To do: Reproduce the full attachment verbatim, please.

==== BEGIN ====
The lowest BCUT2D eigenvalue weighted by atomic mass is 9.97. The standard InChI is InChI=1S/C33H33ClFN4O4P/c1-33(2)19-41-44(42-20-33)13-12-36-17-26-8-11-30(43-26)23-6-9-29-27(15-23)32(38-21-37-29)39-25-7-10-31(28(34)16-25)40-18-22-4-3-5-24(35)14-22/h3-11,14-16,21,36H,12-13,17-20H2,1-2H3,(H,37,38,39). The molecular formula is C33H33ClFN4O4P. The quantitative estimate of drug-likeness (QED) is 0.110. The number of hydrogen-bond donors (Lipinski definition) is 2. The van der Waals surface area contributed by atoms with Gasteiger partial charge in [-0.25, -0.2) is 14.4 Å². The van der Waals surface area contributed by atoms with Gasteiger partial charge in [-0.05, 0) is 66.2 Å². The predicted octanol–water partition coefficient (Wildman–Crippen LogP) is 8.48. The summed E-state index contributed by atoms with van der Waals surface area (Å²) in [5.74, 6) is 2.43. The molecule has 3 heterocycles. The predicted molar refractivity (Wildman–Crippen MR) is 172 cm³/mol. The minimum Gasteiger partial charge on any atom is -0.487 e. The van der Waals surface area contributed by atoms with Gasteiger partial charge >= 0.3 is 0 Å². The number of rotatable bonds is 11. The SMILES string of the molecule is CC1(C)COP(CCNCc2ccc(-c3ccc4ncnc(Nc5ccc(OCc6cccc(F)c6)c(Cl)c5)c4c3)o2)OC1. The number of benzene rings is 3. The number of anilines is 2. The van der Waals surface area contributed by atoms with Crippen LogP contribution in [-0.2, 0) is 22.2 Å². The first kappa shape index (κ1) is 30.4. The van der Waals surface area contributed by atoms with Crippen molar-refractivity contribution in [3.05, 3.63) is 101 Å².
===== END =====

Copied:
The lowest BCUT2D eigenvalue weighted by atomic mass is 9.97. The standard InChI is InChI=1S/C33H33ClFN4O4P/c1-33(2)19-41-44(42-20-33)13-12-36-17-26-8-11-30(43-26)23-6-9-29-27(15-23)32(38-21-37-29)39-25-7-10-31(28(34)16-25)40-18-22-4-3-5-24(35)14-22/h3-11,14-16,21,36H,12-13,17-20H2,1-2H3,(H,37,38,39). The molecular formula is C33H33ClFN4O4P. The quantitative estimate of drug-likeness (QED) is 0.110. The number of hydrogen-bond donors (Lipinski definition) is 2. The van der Waals surface area contributed by atoms with Gasteiger partial charge in [-0.25, -0.2) is 14.4 Å². The van der Waals surface area contributed by atoms with Gasteiger partial charge in [-0.05, 0) is 66.2 Å². The predicted octanol–water partition coefficient (Wildman–Crippen LogP) is 8.48. The summed E-state index contributed by atoms with van der Waals surface area (Å²) in [5.74, 6) is 2.43. The molecule has 3 heterocycles. The predicted molar refractivity (Wildman–Crippen MR) is 172 cm³/mol. The minimum Gasteiger partial charge on any atom is -0.487 e. The van der Waals surface area contributed by atoms with Gasteiger partial charge >= 0.3 is 0 Å². The number of rotatable bonds is 11. The SMILES string of the molecule is CC1(C)COP(CCNCc2ccc(-c3ccc4ncnc(Nc5ccc(OCc6cccc(F)c6)c(Cl)c5)c4c3)o2)OC1. The number of benzene rings is 3. The number of anilines is 2. The van der Waals surface area contributed by atoms with Crippen LogP contribution in [-0.2, 0) is 22.2 Å². The first kappa shape index (κ1) is 30.4. The van der Waals surface area contributed by atoms with Crippen molar-refractivity contribution in [3.05, 3.63) is 101 Å².